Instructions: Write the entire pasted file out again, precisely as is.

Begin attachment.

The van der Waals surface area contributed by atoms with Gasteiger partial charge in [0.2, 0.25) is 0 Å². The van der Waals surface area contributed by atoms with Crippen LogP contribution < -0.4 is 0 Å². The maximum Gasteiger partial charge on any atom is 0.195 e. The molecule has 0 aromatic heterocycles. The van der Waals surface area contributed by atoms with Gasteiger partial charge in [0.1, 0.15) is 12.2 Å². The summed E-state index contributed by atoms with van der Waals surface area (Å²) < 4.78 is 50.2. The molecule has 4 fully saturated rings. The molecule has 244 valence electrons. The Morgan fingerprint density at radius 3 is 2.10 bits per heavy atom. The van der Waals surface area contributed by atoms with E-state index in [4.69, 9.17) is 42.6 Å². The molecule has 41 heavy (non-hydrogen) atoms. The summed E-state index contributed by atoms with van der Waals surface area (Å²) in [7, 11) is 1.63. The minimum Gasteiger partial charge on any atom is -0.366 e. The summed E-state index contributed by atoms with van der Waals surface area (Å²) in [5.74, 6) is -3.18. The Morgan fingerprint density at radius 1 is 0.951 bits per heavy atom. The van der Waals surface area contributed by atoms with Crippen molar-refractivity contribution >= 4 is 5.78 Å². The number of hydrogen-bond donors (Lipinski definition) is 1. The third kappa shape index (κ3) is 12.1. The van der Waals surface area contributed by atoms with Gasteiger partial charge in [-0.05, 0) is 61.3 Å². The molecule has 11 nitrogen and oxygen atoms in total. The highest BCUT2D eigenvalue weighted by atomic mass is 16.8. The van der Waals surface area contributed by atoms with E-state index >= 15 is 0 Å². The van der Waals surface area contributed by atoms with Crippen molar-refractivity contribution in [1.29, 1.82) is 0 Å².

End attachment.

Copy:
The van der Waals surface area contributed by atoms with Gasteiger partial charge in [0.2, 0.25) is 0 Å². The van der Waals surface area contributed by atoms with Crippen LogP contribution < -0.4 is 0 Å². The maximum Gasteiger partial charge on any atom is 0.195 e. The molecule has 0 aromatic heterocycles. The van der Waals surface area contributed by atoms with Gasteiger partial charge in [0.1, 0.15) is 12.2 Å². The summed E-state index contributed by atoms with van der Waals surface area (Å²) < 4.78 is 50.2. The molecule has 4 fully saturated rings. The molecule has 244 valence electrons. The Morgan fingerprint density at radius 3 is 2.10 bits per heavy atom. The van der Waals surface area contributed by atoms with E-state index in [4.69, 9.17) is 42.6 Å². The molecule has 41 heavy (non-hydrogen) atoms. The summed E-state index contributed by atoms with van der Waals surface area (Å²) in [7, 11) is 1.63. The minimum Gasteiger partial charge on any atom is -0.366 e. The summed E-state index contributed by atoms with van der Waals surface area (Å²) in [5.74, 6) is -3.18. The Morgan fingerprint density at radius 1 is 0.951 bits per heavy atom. The van der Waals surface area contributed by atoms with Crippen molar-refractivity contribution >= 4 is 5.78 Å². The number of hydrogen-bond donors (Lipinski definition) is 1. The third kappa shape index (κ3) is 12.1. The van der Waals surface area contributed by atoms with Gasteiger partial charge in [-0.05, 0) is 61.3 Å². The molecule has 11 nitrogen and oxygen atoms in total. The highest BCUT2D eigenvalue weighted by atomic mass is 16.8. The van der Waals surface area contributed by atoms with E-state index >= 15 is 0 Å². The van der Waals surface area contributed by atoms with Crippen molar-refractivity contribution in [1.29, 1.82) is 0 Å².